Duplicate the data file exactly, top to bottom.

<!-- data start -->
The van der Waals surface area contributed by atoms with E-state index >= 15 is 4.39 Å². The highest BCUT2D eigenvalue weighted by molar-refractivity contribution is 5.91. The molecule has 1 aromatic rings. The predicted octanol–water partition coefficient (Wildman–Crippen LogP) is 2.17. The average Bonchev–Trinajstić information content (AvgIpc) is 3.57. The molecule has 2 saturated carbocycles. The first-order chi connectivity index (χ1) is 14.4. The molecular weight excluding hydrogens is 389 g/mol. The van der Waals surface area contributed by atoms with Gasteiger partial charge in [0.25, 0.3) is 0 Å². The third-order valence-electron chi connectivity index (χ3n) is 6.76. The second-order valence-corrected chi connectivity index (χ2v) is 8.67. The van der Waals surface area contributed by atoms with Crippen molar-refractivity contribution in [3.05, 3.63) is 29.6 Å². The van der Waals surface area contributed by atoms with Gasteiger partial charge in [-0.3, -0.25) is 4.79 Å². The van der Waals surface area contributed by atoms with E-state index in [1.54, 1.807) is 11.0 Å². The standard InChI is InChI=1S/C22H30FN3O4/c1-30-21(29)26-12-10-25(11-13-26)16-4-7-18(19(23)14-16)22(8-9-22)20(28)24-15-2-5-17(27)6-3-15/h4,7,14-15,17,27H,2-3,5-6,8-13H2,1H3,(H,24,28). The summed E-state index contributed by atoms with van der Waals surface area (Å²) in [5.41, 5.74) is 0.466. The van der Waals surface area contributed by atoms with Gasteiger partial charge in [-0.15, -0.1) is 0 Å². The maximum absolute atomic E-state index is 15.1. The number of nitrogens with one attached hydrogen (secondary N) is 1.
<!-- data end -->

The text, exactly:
The van der Waals surface area contributed by atoms with E-state index >= 15 is 4.39 Å². The highest BCUT2D eigenvalue weighted by molar-refractivity contribution is 5.91. The molecule has 1 aromatic rings. The predicted octanol–water partition coefficient (Wildman–Crippen LogP) is 2.17. The average Bonchev–Trinajstić information content (AvgIpc) is 3.57. The molecule has 2 saturated carbocycles. The first-order chi connectivity index (χ1) is 14.4. The molecular weight excluding hydrogens is 389 g/mol. The van der Waals surface area contributed by atoms with Gasteiger partial charge in [0.25, 0.3) is 0 Å². The third-order valence-electron chi connectivity index (χ3n) is 6.76. The second-order valence-corrected chi connectivity index (χ2v) is 8.67. The van der Waals surface area contributed by atoms with Crippen molar-refractivity contribution in [3.05, 3.63) is 29.6 Å². The van der Waals surface area contributed by atoms with Gasteiger partial charge in [-0.3, -0.25) is 4.79 Å². The van der Waals surface area contributed by atoms with E-state index in [1.54, 1.807) is 11.0 Å². The standard InChI is InChI=1S/C22H30FN3O4/c1-30-21(29)26-12-10-25(11-13-26)16-4-7-18(19(23)14-16)22(8-9-22)20(28)24-15-2-5-17(27)6-3-15/h4,7,14-15,17,27H,2-3,5-6,8-13H2,1H3,(H,24,28). The summed E-state index contributed by atoms with van der Waals surface area (Å²) in [5.41, 5.74) is 0.466. The van der Waals surface area contributed by atoms with Gasteiger partial charge in [-0.15, -0.1) is 0 Å². The maximum absolute atomic E-state index is 15.1. The number of nitrogens with one attached hydrogen (secondary N) is 1.